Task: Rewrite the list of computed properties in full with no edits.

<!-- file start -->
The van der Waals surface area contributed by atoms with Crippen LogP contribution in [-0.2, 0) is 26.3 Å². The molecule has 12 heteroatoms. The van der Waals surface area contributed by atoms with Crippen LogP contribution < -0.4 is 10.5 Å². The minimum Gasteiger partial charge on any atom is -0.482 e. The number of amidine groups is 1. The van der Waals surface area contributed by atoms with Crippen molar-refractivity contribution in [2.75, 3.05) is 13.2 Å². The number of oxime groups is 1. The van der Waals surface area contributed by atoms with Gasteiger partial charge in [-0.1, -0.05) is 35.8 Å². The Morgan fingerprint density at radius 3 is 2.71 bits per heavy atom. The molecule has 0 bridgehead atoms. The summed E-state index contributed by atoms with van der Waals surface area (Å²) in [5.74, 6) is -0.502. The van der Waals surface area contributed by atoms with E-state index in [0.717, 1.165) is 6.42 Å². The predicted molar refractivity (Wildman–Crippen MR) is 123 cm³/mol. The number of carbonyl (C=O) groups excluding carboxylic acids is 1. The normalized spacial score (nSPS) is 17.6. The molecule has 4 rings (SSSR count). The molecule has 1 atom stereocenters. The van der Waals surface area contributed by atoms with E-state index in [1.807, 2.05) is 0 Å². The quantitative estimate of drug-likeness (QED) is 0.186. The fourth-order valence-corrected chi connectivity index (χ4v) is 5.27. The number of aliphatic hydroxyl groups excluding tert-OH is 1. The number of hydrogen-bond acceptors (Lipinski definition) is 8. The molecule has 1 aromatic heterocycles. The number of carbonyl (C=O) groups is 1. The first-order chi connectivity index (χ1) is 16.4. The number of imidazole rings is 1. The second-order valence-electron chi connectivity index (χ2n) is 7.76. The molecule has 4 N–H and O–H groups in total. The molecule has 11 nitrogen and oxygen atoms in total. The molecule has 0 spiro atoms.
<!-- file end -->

The van der Waals surface area contributed by atoms with Crippen LogP contribution in [-0.2, 0) is 26.3 Å². The molecule has 12 heteroatoms. The van der Waals surface area contributed by atoms with Crippen LogP contribution < -0.4 is 10.5 Å². The minimum Gasteiger partial charge on any atom is -0.482 e. The number of amidine groups is 1. The van der Waals surface area contributed by atoms with Crippen molar-refractivity contribution in [2.75, 3.05) is 13.2 Å². The number of oxime groups is 1. The van der Waals surface area contributed by atoms with Gasteiger partial charge in [-0.1, -0.05) is 35.8 Å². The Morgan fingerprint density at radius 3 is 2.71 bits per heavy atom. The molecule has 0 bridgehead atoms. The summed E-state index contributed by atoms with van der Waals surface area (Å²) in [5.74, 6) is -0.502. The van der Waals surface area contributed by atoms with E-state index in [0.717, 1.165) is 6.42 Å². The predicted molar refractivity (Wildman–Crippen MR) is 123 cm³/mol. The number of carbonyl (C=O) groups excluding carboxylic acids is 1. The normalized spacial score (nSPS) is 17.6. The molecule has 4 rings (SSSR count). The molecule has 1 atom stereocenters. The van der Waals surface area contributed by atoms with E-state index in [1.807, 2.05) is 0 Å². The quantitative estimate of drug-likeness (QED) is 0.186. The fourth-order valence-corrected chi connectivity index (χ4v) is 5.27. The number of aliphatic hydroxyl groups excluding tert-OH is 1. The number of hydrogen-bond acceptors (Lipinski definition) is 8. The molecule has 1 aromatic heterocycles. The number of carbonyl (C=O) groups is 1. The first-order chi connectivity index (χ1) is 16.4. The number of imidazole rings is 1. The second-order valence-electron chi connectivity index (χ2n) is 7.76. The molecule has 4 N–H and O–H groups in total. The molecule has 11 nitrogen and oxygen atoms in total. The molecule has 0 spiro atoms.